Trading technology and tools need to align with your strategy.

That means looking at what you have as well as what you need.

For example. An order flow trader starts off using VWAP and time and sales data. As they progress, they might find cluster charts (AKA footprints) an instrumental tool in their development.

Yet, it’s unlikely they would find much use in a high-quality newsfeed.

The bottom line is that everything you use and display must further your trading in some way.

Step 2 – Evaluate the trading tools you use

Start your audit by grouping your trading tools in the following graph:

Evaluate Trading Tools

While simple, this diagram can help you prioritize which areas to focus on first.

This is a quick list of items review in your audit:

  • Data feeds
  • Commissions
  • Trading Software and Platform
  • Indicators
  • Programmability
  • Hardware required
Here’s an example of what one might look like:

Trading Tools Used

Visual graphs like these and be done on paper as well.

The point is to help you quickly identify areas of opportunity.

In this example, an expensive old chat room is rarely used.

Seems like a good place to save some money.

Note: Trading commissions are relative to the cost between online brokers. In many cases, you can’t get around them. However, the more trades you execute, the more commission structure will matter to you.

Many trading platforms will include indicators by default.

Even if they are free, if you rarely use them, they should be cut from your charts.

Free indicators that you use ‘sometimes’ fall into a gray area.

At that point, you should first ensure you actually obtain value from them. Just because you use them doesn’t mean they help.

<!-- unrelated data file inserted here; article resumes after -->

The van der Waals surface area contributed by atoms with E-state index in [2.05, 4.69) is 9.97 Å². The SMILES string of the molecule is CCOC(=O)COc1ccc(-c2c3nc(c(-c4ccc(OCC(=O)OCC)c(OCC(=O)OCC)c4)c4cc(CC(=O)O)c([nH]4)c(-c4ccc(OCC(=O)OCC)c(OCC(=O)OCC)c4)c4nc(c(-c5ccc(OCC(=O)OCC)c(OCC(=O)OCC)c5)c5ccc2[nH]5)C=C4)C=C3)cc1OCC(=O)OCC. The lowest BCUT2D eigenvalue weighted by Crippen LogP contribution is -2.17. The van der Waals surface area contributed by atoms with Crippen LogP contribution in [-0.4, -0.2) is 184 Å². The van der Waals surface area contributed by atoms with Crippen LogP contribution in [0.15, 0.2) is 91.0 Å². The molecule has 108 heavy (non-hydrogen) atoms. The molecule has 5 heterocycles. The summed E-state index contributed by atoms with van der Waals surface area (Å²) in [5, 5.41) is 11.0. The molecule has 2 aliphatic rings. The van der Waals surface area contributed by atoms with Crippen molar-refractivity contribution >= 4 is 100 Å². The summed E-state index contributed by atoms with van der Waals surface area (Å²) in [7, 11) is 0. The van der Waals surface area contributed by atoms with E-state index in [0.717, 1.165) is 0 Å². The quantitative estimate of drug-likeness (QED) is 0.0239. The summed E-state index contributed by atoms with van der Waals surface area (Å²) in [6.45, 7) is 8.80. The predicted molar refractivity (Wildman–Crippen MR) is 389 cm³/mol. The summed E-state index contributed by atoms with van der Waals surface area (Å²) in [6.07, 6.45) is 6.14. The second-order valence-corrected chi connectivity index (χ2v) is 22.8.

Assuming you do find value but use it sparingly, consider creating a workspace that aligns with these types of indicators.

Grouping rarely used trading tools into a separate area declutters your main workspace yet provides you with a single point to find them.

Step 3  – Uncover opportunities with a trading journal

Trading is as much about what you don’t know as what you do know.

New techniques, indicators, and technology come to market all the time.

We can fail to explore their full potential.

At the same time, you don’t need to try them all out immediately.

Here are three steps to help you uncover opportunities:

  1. Create a journal of ideas and techniques you want to explore.
  2. Design a process to evaluate, research, and explore items on your list.
  3. Schedule a regular time aside from trading for this specific work.

This structure provides a rigorous, emotion-free way to evaluate and grade an idea.

Additionally, your process should research the available tools and compare them to what you currently have, looking for gaps.

Getting the most out of your audit

Starting a trading technology audit can seem like a daunting task. Especially when you don’t know where to start.

Let’s first set a basic framework to evaluate everything using three basic questions:

  • How often do or would I use this?
  • What does it do for me?
  • Does it add value?
Keeping those three questions in mind, here are three approaches to help you start your audit:

  • Average Day – Walk through a typical trading day and list everything you touch and see. Then go back through your list asking yourself the three questions above in the context of your strategy.
  • Technical Setups – A great way to assess your technology is through a technical analysis audit. Using the technical analysis framework helps you not only determine which indicators are useful but where you are missing key information.
  • Wish List – We all want that magic indicator that tells us when to enter and exit a trade. What might that look like? This thought experiment is extremely useful in finding areas of opportunity.

Consult an expert to find out what trading tools you need

At the end of the day, nothing replaces a good old-fashioned experience.

We’re talking about people who not only know the process but how you can get the most out of it.

An objective outside perspective can help you organize and plan your approach, mapping out your current versus.

Consultations are a great place to start.

Optimus Futures sits in a unique position.

Our flexible infrastructure combined with access to multiple 3rd party platforms, data feeds, and clearing options can help traders acquire the ideal combination of tools for success.

Trading futures and options involve substantial risk of loss and are not suitable for all investors. Past performance is not necessarily indicative of future results.

Start the discussion at community.optimusfutures.com